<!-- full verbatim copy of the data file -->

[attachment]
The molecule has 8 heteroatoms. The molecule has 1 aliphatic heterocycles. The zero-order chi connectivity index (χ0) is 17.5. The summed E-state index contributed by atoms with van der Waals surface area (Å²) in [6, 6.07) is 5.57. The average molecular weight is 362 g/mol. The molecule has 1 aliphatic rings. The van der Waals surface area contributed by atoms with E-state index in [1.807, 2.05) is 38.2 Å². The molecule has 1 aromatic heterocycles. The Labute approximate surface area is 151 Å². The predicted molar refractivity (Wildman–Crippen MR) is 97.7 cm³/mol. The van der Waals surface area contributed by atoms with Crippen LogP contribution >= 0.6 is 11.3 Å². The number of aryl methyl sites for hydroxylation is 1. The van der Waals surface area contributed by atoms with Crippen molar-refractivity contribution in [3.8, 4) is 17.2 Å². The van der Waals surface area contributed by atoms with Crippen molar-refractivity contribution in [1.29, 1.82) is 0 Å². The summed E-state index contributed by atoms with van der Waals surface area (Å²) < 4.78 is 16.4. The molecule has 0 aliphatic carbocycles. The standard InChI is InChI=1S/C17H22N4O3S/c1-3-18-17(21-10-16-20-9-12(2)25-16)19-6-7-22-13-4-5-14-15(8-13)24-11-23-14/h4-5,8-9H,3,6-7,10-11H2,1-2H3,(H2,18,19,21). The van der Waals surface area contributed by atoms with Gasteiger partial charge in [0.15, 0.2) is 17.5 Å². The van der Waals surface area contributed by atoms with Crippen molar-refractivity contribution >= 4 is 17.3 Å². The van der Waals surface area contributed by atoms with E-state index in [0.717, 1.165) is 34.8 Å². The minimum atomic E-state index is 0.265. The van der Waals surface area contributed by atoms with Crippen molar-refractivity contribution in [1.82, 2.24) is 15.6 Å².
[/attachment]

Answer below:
The molecule has 8 heteroatoms. The molecule has 1 aliphatic heterocycles. The zero-order chi connectivity index (χ0) is 17.5. The summed E-state index contributed by atoms with van der Waals surface area (Å²) in [6, 6.07) is 5.57. The average molecular weight is 362 g/mol. The molecule has 1 aliphatic rings. The van der Waals surface area contributed by atoms with E-state index in [1.807, 2.05) is 38.2 Å². The molecule has 1 aromatic heterocycles. The Labute approximate surface area is 151 Å². The predicted molar refractivity (Wildman–Crippen MR) is 97.7 cm³/mol. The van der Waals surface area contributed by atoms with Crippen LogP contribution >= 0.6 is 11.3 Å². The number of aryl methyl sites for hydroxylation is 1. The van der Waals surface area contributed by atoms with Crippen molar-refractivity contribution in [3.8, 4) is 17.2 Å². The van der Waals surface area contributed by atoms with Crippen molar-refractivity contribution in [1.29, 1.82) is 0 Å². The summed E-state index contributed by atoms with van der Waals surface area (Å²) < 4.78 is 16.4. The molecule has 0 aliphatic carbocycles. The standard InChI is InChI=1S/C17H22N4O3S/c1-3-18-17(21-10-16-20-9-12(2)25-16)19-6-7-22-13-4-5-14-15(8-13)24-11-23-14/h4-5,8-9H,3,6-7,10-11H2,1-2H3,(H2,18,19,21). The van der Waals surface area contributed by atoms with Gasteiger partial charge in [0.15, 0.2) is 17.5 Å². The van der Waals surface area contributed by atoms with Crippen molar-refractivity contribution >= 4 is 17.3 Å². The van der Waals surface area contributed by atoms with E-state index in [0.717, 1.165) is 34.8 Å². The minimum atomic E-state index is 0.265. The van der Waals surface area contributed by atoms with Crippen molar-refractivity contribution in [1.82, 2.24) is 15.6 Å².